Select Committee on Defence Memoranda

Further Memorandum from the Ministry of Defence


  Following the use by Iraq of ballistic missiles against coalition forces during the Gulf War, it was realised that consideration should be given to the means of active defence of forces in overseas theatres. Active measures also represent a safeguard against the continuing proliferation of ballistic missile technology. A Theatre Ballistic Missile Defence (TMBD) Pre-Feasibility Study was carried out, primarily in industry, and an unclassified summary of the work was made available in 1998[4].

  In 1998, the Strategic Defence Review (SDR) noted that BMD technologies were changing rapidly, and that it would be premature to decide on acquiring such a capability. The UK would, however, monitor developments in the risks posed by ballistic missiles and in the technology available to counter them[5].

  The detailed technical assessments undertaken by the TRRAP drew upon sensitive intelligence material. Clearly it is in the public interest for there to be a proper appreciation of the nature of TBMD and the technical challenges it presents. However, it would be undesirable to proliferate to the designers of potentially hostile missile systems any information that could increase the risks faced by UK allied personnel. For this reason, various points of detail established during the TRRAP have not been reported.

1.1  What was the purpose of TRRAP?

  As reported to Parliament in 1999[6], following the SDR the MoD established a three-year study to:

    (i)  to monitor developments in the potential threat and the technologies available to counter it, and

    (ii)  to establish a position from which a national requirement for fielding an active Ballistic Missile Defence (BMD) system could be developed, should one become necessary.

1.2  How did we go about TRRAP?

  The TRRAP programme of analysis was led by DERA with extensive industry participation from Alenia Marconi Systems, BAe Systems, Hunting Engineering and Matra BAe Dynamics. The work was completed in August 2001 at a cost of £12.5 million.

  The focus of the TRRAP was the Theatre Ballistic Missile Defence of deployed forces. It did not address defence of national territory against longer-range ballistic missile threats. The programme focussed on:

    —  the characteristics of ballistic missiles;

    —  the performance of radar and other sensors; and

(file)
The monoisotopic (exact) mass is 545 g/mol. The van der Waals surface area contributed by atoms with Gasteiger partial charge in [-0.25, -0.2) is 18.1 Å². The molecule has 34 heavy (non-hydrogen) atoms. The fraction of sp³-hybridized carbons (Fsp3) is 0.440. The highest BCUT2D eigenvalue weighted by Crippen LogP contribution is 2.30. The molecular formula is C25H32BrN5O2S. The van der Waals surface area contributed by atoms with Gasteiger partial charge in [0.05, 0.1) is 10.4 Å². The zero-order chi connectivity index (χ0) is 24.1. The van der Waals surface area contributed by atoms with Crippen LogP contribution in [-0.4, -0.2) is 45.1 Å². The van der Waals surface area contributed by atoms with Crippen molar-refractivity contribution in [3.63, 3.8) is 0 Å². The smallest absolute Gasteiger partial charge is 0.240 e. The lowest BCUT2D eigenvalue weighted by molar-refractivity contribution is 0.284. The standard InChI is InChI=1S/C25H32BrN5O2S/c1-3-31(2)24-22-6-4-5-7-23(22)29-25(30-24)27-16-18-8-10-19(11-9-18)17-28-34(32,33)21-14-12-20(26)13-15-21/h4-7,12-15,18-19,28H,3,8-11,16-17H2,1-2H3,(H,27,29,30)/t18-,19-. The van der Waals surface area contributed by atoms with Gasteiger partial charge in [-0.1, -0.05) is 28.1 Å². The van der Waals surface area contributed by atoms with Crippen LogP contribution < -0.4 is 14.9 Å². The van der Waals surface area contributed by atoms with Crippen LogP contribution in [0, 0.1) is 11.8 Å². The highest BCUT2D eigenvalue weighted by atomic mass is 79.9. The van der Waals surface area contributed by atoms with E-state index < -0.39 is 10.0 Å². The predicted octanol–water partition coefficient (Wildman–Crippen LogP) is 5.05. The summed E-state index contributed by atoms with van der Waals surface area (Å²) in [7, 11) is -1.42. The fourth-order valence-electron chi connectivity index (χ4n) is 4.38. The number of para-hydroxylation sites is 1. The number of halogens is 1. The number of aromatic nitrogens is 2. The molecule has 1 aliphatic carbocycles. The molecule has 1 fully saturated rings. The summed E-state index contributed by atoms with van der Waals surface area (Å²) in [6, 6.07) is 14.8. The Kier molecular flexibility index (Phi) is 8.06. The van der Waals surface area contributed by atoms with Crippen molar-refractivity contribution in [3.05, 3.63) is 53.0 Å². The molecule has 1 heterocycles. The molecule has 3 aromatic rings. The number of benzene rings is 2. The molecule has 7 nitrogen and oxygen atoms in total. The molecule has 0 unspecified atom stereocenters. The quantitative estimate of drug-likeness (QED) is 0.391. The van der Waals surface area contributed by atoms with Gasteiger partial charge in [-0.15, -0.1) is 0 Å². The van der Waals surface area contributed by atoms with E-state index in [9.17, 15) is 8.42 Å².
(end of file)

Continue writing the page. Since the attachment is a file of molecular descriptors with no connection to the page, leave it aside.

—  the guidance of interceptors, and their potential to defeat ballistic missile warheads, including those containing biological or chemical agents.

  Supporting activities were broken down into three "Research Objectives" (ROs) and a further 11 "Technical Areas" (TAs), as shown in Figure 1. Each TA was jointly led by a DERA and an industry representative, with funding being equally divided between DERA and industry. To ensure adequate integration, various sub-groups were also formed across this structure.


  Detailed computer modelling and observations carried out by the technology focused TAs were used in the assessment of the various systems capabilities in a "one-on-one" performance context (ie single weapon system engaging a single threat). The key issues governing one-on-one performance were derived in three stages:

    —  A detailed understanding of weapon system capability was derived by examining defended area sensitivity to those key drivers identified by the sensor and interceptor focused TAs. This analysis used performance trade-offs between the weapon system elements to assess the overall system robustness.

    —  Information on the lethality and post-engagement effects was integrated with the weapon system performance to provide an "end-to-end" assessment.

    —  Ownership and operational issues which could affect the weapon system performance were identified, as a precursor to examining the weapon system performance in the context of illustrative scenarios.

  TRRAP then made use of a Military Advice Panel through the effectiveness and operational analysis TA. This provided valuable input to the study in terms of how, when and where a BMD system is likely to be deployed.


  Ballistic missiles were used against the UK during the Second World War and have been used in several conflicts over the last 20 years, most notably the Iraqi SCUD-type weapons during the Gulf War in 1991. Many countries now possess ballistic missile capabilities, including those shown in Figure 2.

BelarusSCUD-B, SS-23
BulgariaSCUD-B, SS-23
ChinaCSS-2, CSS-3, CSS-4, CSS-5, CSS-6, CSS-7
Czech RepublicSS-21
KazakhstanSCUD-B, SS-21
South KoreaNHK-1
Saudi ArabiaCSS-2
SlovakiaSS-21, SS-23